The feasibility and functioning of public mortgage insurance models : an international comparison
Massachusetts Institute of Technology. Dept. of Urban Studies and Planning.
Joseph Ferreira, Jr.
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Public mortgage insurance (MI) is one type of supply-side government intervention in housing finance. It is an important component of the modem housing finance market, employed to expand homeownership and provide credit enhancement to mortgage loans. This research explores the feasibility and functioning of public MI, by conducting an international comparison of three representative public MI programs: the U.S. Federal Housing Administration; the Dutch Homeownership Guarantee Fund; and the Mexican Federal Mortgage Corporation. The main purpose is to build an integrated framework for policymakers when considering a public MI scheme, from institutional, financial, and operational perspectives. Research methodologies used include case studies, interviews, Monte Carlo simulation models, and regression analyses. The analytical framework of this research comprises three research questions: a) What are the primary economic problems in housing and housing finance markets that cause market inefficiency and hence call for government intervention in the form of public MI? b) What are the implied liabilities imposed on the backing government of sponsoring a public MI enterprise? and c) What are the potential economic problems that can result from the creation of a public MI system?(cont.) Answers to these questions indicate that public MI can be an effective policy tool to address particular housing market inefficiencies. However, a good fit between public MI and a nation's housing and housing finance markets entails many factors, including economic, financial, legal, political, institutional, and even cultural. Public MI should be designed and priced properly to maintain its financial soundness over the long term, without imposing "hidden" liabilities on the backing government. Certain institutional arrangements and operational strategies are necessary to ensure public MI's relative independence and to control market distortions stemming from its presence. This research contributes to the knowledge base for any country considering a public MI scheme to boost its housing market development. It is intended to offer much needed insight into the economic rationale, financial viability, institutional and legal infrastructure, and operational strategies of government-sponsored MI programs, and help policymakers make informed decisions based on a holistic socio-economic view of the public MI.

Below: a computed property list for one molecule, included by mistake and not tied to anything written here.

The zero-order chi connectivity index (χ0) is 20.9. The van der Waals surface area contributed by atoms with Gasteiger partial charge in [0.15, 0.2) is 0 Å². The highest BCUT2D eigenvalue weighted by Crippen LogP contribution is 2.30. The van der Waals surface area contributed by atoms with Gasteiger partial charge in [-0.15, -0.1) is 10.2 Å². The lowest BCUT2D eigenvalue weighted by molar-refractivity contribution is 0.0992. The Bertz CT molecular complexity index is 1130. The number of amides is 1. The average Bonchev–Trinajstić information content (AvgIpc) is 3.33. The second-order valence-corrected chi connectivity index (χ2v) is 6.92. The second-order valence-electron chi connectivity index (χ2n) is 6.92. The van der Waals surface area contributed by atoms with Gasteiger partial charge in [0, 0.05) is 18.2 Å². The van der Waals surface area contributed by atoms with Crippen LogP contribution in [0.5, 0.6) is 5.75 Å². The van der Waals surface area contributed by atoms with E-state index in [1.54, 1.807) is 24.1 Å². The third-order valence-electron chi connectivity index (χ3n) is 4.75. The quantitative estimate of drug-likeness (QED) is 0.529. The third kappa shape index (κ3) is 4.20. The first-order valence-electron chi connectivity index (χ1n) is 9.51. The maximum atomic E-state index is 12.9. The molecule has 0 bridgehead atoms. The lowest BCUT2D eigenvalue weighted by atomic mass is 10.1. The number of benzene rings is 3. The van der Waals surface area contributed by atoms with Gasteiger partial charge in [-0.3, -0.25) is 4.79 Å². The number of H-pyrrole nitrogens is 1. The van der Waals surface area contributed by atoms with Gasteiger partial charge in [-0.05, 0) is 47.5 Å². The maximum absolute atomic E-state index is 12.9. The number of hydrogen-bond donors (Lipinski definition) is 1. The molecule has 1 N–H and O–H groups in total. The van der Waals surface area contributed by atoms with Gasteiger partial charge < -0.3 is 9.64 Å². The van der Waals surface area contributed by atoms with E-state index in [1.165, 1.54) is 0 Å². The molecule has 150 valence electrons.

Thesis (Ph. D.)--Massachusetts Institute of Technology, Dept. of Urban Studies and Planning, 2005.Includes bibliographical references (p. 187-194).
DepartmentMassachusetts Institute of Technology. Department of Urban Studies and Planning
Massachusetts Institute of Technology
Urban Studies and Planning.